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thick skin


What does it mean to have “thick skin?”

Usually, it means a person is able to take criticism, insults, and unpleasant information without getting too emotional and riled up about it.

A person who doesn’t have thick skin can be very sensitive and over-reactive. You’ll often find them yelling, crying, or being defensive whenever they feel they are being threatened by something.

But a person with thick skin knows how to stay calm under pressure. When they feel threatened, they know how to remain centered, and don’t crumble or break apart emotionally when something doesn’t go the way they want.

I believe having “thick skin” is an important part of emotional intelligence. It’s about learning to manage your speech and actions, even when you feel the most negative and painful of emotions.

This article will teach you how to build thick skin and stop being so sensitive.


Highly sensitive people

I consider myself a highly sensitive person (HSP). Some of you reading this may be considered one too. Psychologists say this describes about 1 in 5 people, and the most common traits include:

  • Depth of processing: HSP often need more time to process information from their environment.
  • Over arousal: HSP often become more reactive and aroused on an emotional and physical level.
  • High empathy: HSP are often very empathic and are frequently experiencing other people’s emotions from a first person perspective.
  • Sensitivity to subtle stimuli: HSP often pick up certain information that wouldn’t be noticed by others.

Psychologists believe much of the differences in people who are highly sensitive can be contributed to differences in how our nervous systems process information.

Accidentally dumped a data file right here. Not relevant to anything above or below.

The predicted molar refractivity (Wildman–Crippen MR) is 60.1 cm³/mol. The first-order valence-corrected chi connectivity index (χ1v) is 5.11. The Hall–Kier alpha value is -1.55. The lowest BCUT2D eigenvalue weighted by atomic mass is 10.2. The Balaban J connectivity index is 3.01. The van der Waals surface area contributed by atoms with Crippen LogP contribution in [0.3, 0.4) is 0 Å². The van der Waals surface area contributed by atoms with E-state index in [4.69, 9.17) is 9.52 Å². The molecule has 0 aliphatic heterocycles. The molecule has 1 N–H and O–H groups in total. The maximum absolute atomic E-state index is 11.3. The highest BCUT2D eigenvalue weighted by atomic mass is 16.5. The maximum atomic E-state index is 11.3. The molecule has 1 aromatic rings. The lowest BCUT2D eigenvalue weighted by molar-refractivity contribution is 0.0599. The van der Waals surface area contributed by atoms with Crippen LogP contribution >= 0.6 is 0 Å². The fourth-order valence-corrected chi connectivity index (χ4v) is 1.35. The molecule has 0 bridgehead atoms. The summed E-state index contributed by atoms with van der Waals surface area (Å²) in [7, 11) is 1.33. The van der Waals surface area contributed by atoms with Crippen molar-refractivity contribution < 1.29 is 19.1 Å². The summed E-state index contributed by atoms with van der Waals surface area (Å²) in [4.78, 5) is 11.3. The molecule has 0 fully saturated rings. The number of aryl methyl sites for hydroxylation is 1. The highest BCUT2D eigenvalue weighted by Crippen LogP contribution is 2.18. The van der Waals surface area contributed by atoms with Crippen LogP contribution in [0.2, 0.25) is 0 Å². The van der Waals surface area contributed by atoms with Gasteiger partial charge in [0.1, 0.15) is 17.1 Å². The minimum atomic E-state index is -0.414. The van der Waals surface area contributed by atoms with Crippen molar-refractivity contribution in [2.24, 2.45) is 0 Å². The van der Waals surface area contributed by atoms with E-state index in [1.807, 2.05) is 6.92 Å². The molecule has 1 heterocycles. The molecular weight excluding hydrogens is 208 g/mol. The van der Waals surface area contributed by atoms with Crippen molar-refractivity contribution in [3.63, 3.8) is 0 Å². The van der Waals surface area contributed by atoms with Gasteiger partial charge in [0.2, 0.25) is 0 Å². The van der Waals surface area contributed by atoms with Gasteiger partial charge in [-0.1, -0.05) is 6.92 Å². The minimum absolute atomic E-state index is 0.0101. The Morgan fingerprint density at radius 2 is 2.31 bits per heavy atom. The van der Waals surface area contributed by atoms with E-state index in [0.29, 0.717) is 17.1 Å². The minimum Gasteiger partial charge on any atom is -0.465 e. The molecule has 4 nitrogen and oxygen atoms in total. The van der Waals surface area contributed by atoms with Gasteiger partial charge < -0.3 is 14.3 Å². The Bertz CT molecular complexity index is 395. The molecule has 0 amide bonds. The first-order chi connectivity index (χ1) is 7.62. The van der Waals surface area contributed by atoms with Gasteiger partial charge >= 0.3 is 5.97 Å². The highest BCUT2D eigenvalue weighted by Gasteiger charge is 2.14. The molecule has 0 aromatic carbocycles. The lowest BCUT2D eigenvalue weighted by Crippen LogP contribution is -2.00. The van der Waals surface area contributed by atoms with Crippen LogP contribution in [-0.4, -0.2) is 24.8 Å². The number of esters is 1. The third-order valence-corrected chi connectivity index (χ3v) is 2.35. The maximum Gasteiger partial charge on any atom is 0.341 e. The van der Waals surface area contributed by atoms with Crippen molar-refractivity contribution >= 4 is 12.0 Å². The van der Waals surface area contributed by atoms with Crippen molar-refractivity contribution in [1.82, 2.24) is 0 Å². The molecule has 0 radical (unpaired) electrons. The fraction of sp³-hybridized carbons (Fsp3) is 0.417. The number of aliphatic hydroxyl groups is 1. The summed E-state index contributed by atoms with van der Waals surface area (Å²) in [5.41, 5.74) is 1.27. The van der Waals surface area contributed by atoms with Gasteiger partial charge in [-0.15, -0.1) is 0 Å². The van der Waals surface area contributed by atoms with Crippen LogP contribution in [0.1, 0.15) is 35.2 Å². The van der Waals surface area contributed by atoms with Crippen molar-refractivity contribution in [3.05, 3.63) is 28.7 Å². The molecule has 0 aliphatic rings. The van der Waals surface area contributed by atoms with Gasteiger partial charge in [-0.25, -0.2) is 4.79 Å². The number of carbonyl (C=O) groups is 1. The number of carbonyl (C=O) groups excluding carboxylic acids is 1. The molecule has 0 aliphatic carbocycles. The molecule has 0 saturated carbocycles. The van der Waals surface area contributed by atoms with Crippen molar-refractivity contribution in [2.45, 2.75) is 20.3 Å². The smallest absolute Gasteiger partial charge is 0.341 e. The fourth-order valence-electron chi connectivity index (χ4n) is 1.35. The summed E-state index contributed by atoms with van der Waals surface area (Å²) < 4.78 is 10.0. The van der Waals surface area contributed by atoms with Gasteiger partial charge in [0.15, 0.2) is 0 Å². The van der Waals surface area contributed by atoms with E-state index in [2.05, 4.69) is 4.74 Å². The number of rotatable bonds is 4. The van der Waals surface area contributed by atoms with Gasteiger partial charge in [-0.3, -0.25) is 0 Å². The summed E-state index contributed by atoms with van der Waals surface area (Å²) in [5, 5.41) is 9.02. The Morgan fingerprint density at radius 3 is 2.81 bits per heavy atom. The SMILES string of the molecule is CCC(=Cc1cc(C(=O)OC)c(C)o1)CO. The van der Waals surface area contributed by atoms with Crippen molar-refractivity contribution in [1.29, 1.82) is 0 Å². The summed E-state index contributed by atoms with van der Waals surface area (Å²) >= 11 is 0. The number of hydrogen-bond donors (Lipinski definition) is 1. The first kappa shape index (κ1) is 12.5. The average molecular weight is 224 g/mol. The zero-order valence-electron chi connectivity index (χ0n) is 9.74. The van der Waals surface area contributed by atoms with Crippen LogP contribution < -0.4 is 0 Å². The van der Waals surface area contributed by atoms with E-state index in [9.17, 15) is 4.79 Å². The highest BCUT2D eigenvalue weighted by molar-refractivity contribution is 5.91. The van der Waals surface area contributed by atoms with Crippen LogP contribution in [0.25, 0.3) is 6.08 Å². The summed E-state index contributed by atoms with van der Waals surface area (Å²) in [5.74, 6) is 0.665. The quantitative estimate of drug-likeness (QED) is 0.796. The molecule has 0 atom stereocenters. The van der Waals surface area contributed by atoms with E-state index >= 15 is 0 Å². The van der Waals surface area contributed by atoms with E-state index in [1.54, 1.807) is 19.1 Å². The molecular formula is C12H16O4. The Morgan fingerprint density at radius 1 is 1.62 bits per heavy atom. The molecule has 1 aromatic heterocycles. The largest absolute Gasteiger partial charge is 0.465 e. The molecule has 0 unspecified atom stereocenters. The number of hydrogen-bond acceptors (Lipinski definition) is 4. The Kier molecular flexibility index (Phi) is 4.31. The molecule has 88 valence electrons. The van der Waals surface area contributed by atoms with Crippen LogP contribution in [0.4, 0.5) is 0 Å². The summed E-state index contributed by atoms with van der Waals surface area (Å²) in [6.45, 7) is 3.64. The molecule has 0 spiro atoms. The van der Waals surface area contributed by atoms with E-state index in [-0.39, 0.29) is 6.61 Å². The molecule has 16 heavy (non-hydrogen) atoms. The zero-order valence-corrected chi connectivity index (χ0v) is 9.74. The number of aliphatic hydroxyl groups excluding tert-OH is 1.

Have you ever watched someone embarrass themselves and you became just as embarrassed as them? Maybe you even began blushing yourself, even though you didn’t do anything? This “secondary embarrassment” can often be a sign that you are a highly sensitive person.

Clearly, there are many benefits to being a HSP. They can often connect with others easily and be more kind and understanding toward everyone, as well as more introspective and creative.

However, sometimes this high sensitivity can also become tiresome, unhealthy, and counterproductive.


“Turning down” your sensitivity

When you are too sensitive, it often means you are focusing too much on information that shouldn’t really matter to you. Sometimes it’s better to “turn down” your sensitivity a little.

Someone may say to you, “Damn, your band really sucks” and you can’t stop thinking about it because it bothers you so much. Maybe you want to yell at them, or punch them, or tell them how much their band sucks.

But this is all too sensitive and over-reactive, and there is nothing positive you can really do with what they say but let go of it and move on. Who cares what that one person thinks?